Posted by Joel Martinsen on Tuesday, December 21, 2010 at 1:57 PM
Fiction Monthly (小说月报), a low-cost digest magazine published out of Tianjin, is one of the most popular magazines by volume in China. It is widely available at newsstands everywhere in the country – everywhere but Beijing, that is.
Sina microblogger kigg posted an update last night describing a sting operation against one newsstand selling the magazine:
Commenters mentioned that they’d encountered resistance from wary news kiosk managers when trying to purchase magazines like Phoenix Weekly that are distributed through specialized channels. Late last year, the Beijing Youth Daily discovered that the city’s newsstands had a list of several dozen titles they were prohibited from selling:
The Beijing Periodicals Retail Company (北京市报刊零售公司) controls all legitimate newsstands in the city. Other companies handle distribution in shopping centers, train stations, subway stations, and the airport. Ma Zhipeng, head of Fiction Monthly’s circulation department, told Beijing Youth Daily that the ban was imposed after a contract dispute with the distributor:
Evidently, negotiations have made little progress over the past year.
Links and Sources
Jobs in China
Henry on The Eurasian Face
Caroline W on Big in China
Michael on Julia Lovell on translating Lu Xun's complete fiction: "His is an angry, searing vision of China"
Brandon K. on Clueless academic takes on popular fantasy novels
China Media Timeline
Major media events over the last three decades
Danwei Model Workers
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Books on China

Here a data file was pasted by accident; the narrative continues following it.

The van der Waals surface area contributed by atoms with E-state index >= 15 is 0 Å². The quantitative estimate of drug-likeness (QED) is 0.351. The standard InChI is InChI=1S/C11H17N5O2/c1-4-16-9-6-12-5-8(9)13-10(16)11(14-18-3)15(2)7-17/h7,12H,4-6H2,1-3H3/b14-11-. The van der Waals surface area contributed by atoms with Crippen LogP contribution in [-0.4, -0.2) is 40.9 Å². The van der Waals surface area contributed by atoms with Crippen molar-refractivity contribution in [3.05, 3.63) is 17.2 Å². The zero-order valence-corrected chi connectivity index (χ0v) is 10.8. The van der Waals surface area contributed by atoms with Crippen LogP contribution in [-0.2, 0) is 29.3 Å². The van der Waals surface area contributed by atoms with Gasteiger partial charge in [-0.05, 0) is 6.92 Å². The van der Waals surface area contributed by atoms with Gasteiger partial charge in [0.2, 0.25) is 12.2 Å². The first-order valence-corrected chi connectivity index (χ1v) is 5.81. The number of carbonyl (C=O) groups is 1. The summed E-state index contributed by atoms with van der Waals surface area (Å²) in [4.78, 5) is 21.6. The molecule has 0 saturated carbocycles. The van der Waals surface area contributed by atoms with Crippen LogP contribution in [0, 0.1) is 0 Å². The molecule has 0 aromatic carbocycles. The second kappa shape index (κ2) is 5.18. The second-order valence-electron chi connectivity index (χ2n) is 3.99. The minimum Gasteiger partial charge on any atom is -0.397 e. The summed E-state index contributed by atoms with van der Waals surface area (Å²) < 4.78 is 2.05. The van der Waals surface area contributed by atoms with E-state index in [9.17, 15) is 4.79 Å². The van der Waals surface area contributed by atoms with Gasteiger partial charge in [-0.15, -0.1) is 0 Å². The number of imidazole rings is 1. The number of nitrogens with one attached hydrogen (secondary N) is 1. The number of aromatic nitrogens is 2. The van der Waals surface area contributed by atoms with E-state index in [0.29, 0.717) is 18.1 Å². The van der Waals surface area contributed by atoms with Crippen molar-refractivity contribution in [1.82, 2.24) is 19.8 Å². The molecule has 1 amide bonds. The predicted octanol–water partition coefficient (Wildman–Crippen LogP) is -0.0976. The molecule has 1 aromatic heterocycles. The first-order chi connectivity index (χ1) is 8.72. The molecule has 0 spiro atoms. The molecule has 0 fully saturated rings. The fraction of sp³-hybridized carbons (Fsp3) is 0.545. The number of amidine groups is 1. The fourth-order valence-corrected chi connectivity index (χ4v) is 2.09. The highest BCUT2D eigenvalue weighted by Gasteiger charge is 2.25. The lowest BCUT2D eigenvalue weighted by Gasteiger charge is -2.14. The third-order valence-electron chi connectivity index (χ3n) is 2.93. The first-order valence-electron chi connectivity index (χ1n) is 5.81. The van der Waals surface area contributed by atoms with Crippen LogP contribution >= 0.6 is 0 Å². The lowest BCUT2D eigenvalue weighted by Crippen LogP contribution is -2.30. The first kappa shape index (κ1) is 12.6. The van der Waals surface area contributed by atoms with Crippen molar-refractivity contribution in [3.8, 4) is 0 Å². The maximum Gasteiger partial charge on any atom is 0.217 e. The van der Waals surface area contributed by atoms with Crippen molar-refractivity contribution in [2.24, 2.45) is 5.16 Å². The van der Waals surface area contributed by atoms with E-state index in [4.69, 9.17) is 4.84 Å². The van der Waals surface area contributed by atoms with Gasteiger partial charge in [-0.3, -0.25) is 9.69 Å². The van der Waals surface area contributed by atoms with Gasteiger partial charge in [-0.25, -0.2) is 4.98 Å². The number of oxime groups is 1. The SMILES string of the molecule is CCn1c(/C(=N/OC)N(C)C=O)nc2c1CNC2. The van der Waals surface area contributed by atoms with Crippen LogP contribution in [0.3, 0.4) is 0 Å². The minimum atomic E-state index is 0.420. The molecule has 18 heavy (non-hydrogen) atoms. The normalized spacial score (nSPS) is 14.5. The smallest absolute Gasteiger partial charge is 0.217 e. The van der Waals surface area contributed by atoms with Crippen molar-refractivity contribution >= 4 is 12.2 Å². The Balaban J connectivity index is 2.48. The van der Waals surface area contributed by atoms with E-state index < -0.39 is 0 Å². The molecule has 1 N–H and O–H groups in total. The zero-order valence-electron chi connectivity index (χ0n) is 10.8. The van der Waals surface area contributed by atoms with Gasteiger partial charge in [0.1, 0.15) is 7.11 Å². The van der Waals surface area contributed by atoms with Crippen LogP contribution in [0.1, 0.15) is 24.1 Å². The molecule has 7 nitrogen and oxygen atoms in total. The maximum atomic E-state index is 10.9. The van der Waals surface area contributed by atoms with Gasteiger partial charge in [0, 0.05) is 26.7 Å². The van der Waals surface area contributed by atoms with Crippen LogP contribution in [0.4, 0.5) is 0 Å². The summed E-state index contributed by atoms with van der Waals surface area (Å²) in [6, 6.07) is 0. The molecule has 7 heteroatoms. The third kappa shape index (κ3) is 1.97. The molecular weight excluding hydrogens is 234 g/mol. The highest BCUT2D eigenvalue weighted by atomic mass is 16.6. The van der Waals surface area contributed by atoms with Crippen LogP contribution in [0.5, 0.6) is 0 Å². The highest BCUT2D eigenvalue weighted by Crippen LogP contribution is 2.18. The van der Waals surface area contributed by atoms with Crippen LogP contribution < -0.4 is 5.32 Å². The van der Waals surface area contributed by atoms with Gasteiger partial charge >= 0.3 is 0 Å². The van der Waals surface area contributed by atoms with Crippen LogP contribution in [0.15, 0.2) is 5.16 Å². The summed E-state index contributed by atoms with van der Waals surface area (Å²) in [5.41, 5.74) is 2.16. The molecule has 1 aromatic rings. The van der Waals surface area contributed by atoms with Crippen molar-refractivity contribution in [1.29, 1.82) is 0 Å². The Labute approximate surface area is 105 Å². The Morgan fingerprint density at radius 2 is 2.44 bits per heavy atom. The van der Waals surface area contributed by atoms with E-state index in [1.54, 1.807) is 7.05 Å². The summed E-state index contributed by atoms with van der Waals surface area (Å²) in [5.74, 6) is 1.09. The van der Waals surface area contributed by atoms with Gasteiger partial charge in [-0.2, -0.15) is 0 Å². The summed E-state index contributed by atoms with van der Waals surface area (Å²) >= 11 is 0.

The Eurasian Face : Blacksmith Books, a publishing house in Hong Kong, is behind The Eurasian Face, a collection of photographs by Kirsteen Zimmern. Below is an excerpt from the series:
Big in China: An adapted excerpt from Big In China: My Unlikely Adventures Raising A Family, Playing The Blues and Becoming A Star in China, just published this month. Author Alan Paul tells the story of arriving in Beijing as a trailing spouse, starting a blues band, raising kids and trying to make sense of China.
Pallavi Aiyar's Chinese Whiskers: Pallavi Aiyar's first novel, Chinese Whiskers, a modern fable set in contemporary Beijing, will be published in January 2011. Aiyar currently lives in Brussels where she writes about Europe for the Business Standard. Below she gives permissions for an excerpt.
Front Page of the Day
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From the Vault
Classic Danwei posts
+ Korean history doesn't fly on Chinese TV screens (2007.09): SARFT puts the kibbosh on Korean historical dramas.
+ Religion and government in an uneasy mix (2008.03): Phoenix Weekly (凤凰周刊) article from October, 2007, on government influence on religious practice in Tibet.
+ David Moser on Mao impersonators (2004.10): I first became aware of this phenomenon in 1992 when I turned on a Beijing TV variety show and was jolted by the sight of "Mao Zedong" and "Zhou Enlai" playing a game of ping pong. They both gave short, rousing speeches, and then were reverently interviewed by the emcee, who thanked them profusely for taking time off from their governmental duties to appear on the show.